Welcome to a new feature; the Recipe ReDux. I am so proud to have been accepted into this community of dietitian and health professionals who write about healthy food choices. The great thing about this community is that all the writers are vetted to ensure their work is underpinned with peer-reviewed scientific literature, making it a one stop shop for your health minded recipes.
Once a month we are served up a challenge to redux, latin for brought back, a recipe into a more healthy version. For me this is a natural fit, as just about every recipe I come across I have to redux to make it Migraine-friendly. Sometimes I feel like my entire cooking career is adjusting and redoing favourites so that they don’t make Stuart sick. At least now I have a bit of an outlet for them 😁.
This month’s challenge is to share a healthy recipe highlighting a favorite kitchen tool, gadget, or gizmo that you received over the holidays, or an old tried and true appliance. My kitchen is very small so I don’t have a lot of space for appliances. I have to be very judicious in my kitchen gadgets. Needless to say I couldn’t justify anything new this year. So I’m going with one of the must have appliances for every household with a migraine sufferer (that’s one in four in case you were wondering)….a meat grinder.
I personally think that everyone should be grinding their own meat. Minced meat has gotten a bit of a bad rap. To be honest, it is partially deserved as high volume commercial mince meat may contain offcuts, high amounts of fat and in some cases illegal preservatives. Migraineurs benefit from a meat grinder for two reasons:
- as you are grinding your own meat, you can guarantee that there are no migraine-triggering preservatives; and
- you know exactly where the meat was sourced, ensuring that it is not contaminated by the environment where it was grown.
We have a Kenwood Meat Grinder 2000, an upgrade about 6 years ago from a $40 E-bay model. Originally we started out making our own sausages, and I’ve written about that and selecting a meat grinder here. If you are just starting out and trying to decide if you need a meat grinder, you can use your food processor to grind meat in small batches. It tends to just finely chop the meat, which is different consistency than pushing it through the sieve, but it gives you the opportunity to play with the flavours before the investment.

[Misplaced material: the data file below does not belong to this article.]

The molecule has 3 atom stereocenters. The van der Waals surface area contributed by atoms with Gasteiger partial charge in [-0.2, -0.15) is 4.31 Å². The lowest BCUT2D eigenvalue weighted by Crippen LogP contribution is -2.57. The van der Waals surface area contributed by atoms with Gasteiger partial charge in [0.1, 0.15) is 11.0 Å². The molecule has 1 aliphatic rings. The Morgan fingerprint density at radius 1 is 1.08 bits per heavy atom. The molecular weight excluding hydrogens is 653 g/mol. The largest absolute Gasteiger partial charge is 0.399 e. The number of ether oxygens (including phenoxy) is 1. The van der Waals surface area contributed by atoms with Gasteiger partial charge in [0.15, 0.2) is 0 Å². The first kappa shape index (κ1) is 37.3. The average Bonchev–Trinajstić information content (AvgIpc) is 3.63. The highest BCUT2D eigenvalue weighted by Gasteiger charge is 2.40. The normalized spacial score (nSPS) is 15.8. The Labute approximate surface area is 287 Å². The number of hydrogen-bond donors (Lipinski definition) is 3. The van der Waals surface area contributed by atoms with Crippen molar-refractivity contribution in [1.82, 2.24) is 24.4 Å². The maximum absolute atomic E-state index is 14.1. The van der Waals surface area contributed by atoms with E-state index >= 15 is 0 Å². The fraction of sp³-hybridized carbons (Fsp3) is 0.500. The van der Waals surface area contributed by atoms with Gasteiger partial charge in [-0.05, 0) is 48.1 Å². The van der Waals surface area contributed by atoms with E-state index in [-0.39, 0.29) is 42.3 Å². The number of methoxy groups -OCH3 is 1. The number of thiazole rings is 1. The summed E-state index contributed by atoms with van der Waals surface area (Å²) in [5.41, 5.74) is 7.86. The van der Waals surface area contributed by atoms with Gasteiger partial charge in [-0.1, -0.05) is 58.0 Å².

With our three boys we went through about a 10 year period with loose teeth and braces that meant we needed to eat a lot of soft food. We discovered a whole wonderful culinary world for the uses of mince across so many cultures.
Besides all the thousands of types of sausages there are to make, from breakfast to Peking duck, we perfected the sausage roll, meatballs for a moorish sub and lamb koftas for the best shawarmas. We found that Thai larb salads were a great way to beat the heat and created our own version of san choy bau or as we like to call them, Chinese tacos.
We experimented with types and cuts of meat to mince. Meatballs were best with a pork and beef mince, Thai larb with chicken or prawn and san choy bau with lamb or duck.